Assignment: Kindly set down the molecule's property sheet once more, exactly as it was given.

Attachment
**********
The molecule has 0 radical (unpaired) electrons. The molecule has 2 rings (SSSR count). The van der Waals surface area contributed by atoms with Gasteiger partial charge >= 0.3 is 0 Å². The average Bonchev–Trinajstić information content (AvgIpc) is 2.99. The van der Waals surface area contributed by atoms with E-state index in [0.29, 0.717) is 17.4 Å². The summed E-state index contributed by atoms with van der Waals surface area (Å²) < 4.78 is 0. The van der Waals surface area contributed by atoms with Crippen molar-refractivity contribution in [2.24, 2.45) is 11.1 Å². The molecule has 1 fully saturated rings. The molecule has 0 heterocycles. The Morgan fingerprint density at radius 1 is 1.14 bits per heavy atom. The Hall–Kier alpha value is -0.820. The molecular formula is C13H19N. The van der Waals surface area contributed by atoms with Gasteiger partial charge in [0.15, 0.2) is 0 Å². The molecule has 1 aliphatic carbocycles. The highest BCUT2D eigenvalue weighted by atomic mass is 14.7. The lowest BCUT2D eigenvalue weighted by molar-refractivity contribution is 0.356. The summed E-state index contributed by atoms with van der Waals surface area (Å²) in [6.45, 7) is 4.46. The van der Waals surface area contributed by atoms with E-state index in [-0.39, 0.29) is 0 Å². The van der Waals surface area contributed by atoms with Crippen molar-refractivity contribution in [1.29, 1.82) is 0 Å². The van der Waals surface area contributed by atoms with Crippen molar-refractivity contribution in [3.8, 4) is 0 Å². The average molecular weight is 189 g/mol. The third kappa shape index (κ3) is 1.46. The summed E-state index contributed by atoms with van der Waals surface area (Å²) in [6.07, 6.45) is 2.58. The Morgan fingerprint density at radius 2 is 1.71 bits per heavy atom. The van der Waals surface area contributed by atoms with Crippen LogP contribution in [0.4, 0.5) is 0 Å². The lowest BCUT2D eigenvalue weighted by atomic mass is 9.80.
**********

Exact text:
The molecule has 0 radical (unpaired) electrons. The molecule has 2 rings (SSSR count). The van der Waals surface area contributed by atoms with Gasteiger partial charge >= 0.3 is 0 Å². The average Bonchev–Trinajstić information content (AvgIpc) is 2.99. The van der Waals surface area contributed by atoms with E-state index in [0.29, 0.717) is 17.4 Å². The summed E-state index contributed by atoms with van der Waals surface area (Å²) < 4.78 is 0. The van der Waals surface area contributed by atoms with Crippen molar-refractivity contribution in [2.24, 2.45) is 11.1 Å². The molecule has 1 fully saturated rings. The molecule has 0 heterocycles. The Morgan fingerprint density at radius 1 is 1.14 bits per heavy atom. The Hall–Kier alpha value is -0.820. The molecular formula is C13H19N. The van der Waals surface area contributed by atoms with Gasteiger partial charge in [0.15, 0.2) is 0 Å². The molecule has 1 aliphatic carbocycles. The highest BCUT2D eigenvalue weighted by atomic mass is 14.7. The lowest BCUT2D eigenvalue weighted by molar-refractivity contribution is 0.356. The summed E-state index contributed by atoms with van der Waals surface area (Å²) in [6.45, 7) is 4.46. The van der Waals surface area contributed by atoms with E-state index in [-0.39, 0.29) is 0 Å². The van der Waals surface area contributed by atoms with Crippen molar-refractivity contribution in [1.29, 1.82) is 0 Å². The van der Waals surface area contributed by atoms with Crippen molar-refractivity contribution in [3.8, 4) is 0 Å². The average molecular weight is 189 g/mol. The third kappa shape index (κ3) is 1.46. The summed E-state index contributed by atoms with van der Waals surface area (Å²) in [6.07, 6.45) is 2.58. The Morgan fingerprint density at radius 2 is 1.71 bits per heavy atom. The van der Waals surface area contributed by atoms with Crippen LogP contribution in [0.4, 0.5) is 0 Å². The lowest BCUT2D eigenvalue weighted by atomic mass is 9.80.